Friday, September 4, 2009

Second Life and midwifery education: where to from here?

Now that the virtual birth project is coming to a close, I am reflecting on where we go from here. The possibilities for midwifery, nursing and medical education are almost limitless because Second Life gives an amazing ability to provide immersive simulation of situations that cannot be easily practiced in the classroom or clinical setting.

I have heaps of ideas...the challenge will be finding teams that are willing to engage further with Second Life, and the funding to support development work.

Embedding the normal birth scenario
The first step is to embed the normal birth scenario into midwifery education and evaluate its effectiveness as a teaching tool. The SLENZ team has provided a wonderful free resource - now it is for midwifery educators to take it up and run with it by integrating it into their programs. This will require champions to lead this. I am not sure who will do this in New Zealand, but I know there is growing interest in other countries and I am sure midwifery educators will fly with this resource in educational institutions in the UK, Australia and USA.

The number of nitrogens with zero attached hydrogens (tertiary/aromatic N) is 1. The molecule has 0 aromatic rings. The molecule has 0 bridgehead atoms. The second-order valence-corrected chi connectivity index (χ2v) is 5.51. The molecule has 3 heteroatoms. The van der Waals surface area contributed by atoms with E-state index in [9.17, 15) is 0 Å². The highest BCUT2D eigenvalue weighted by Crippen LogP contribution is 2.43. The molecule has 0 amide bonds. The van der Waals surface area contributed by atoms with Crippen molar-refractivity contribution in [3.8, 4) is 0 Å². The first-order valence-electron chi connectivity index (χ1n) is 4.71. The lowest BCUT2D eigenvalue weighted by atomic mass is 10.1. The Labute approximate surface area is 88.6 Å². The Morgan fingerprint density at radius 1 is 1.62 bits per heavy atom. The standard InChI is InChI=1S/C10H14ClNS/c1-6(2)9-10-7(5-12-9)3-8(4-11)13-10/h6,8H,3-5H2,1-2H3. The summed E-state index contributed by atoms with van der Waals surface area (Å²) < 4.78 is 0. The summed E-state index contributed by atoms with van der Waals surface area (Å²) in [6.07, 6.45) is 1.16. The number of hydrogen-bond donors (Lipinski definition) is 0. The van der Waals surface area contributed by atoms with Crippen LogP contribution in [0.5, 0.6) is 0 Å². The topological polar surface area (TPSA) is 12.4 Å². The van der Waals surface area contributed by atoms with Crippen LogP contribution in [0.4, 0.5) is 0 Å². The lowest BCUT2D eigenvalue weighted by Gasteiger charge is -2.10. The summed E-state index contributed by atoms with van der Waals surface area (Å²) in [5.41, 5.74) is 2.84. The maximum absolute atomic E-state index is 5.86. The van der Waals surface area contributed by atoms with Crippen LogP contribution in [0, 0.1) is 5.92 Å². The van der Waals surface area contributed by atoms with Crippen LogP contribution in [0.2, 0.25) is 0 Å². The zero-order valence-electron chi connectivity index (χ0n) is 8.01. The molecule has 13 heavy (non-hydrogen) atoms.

Multi discipline collaboration
Another area that has huge potential is in the area of inter-disciplinary education. There is a growing interest in how we can improve communication and cooperation between disciplines, especially between medicine, nursing and midwifery, and I believe Second Life can work well in projects that encourage this sort of collaboration.

So one idea for a project is the transfer of women in labour from a birth unit to a secondary care facility, in situations where birth has deviated from the normal. Anyone interested?

Working with health consumers
Another area I would like to explore is how midwives can work with pregnant women and women interested in pregnancy and childbirth in Second Life. I have already broached the idea of students following women having a virtual pregnancy and birth. Midwives pride themselves on the way they work in partnership with women, so how can that be extended into Second Life and the design of learning experiences in SL?

What do you see as the future of Second Life in midwifery education...and the education of other health professionals?

Image: Second Life: National Health Service (UK) rosefirerising

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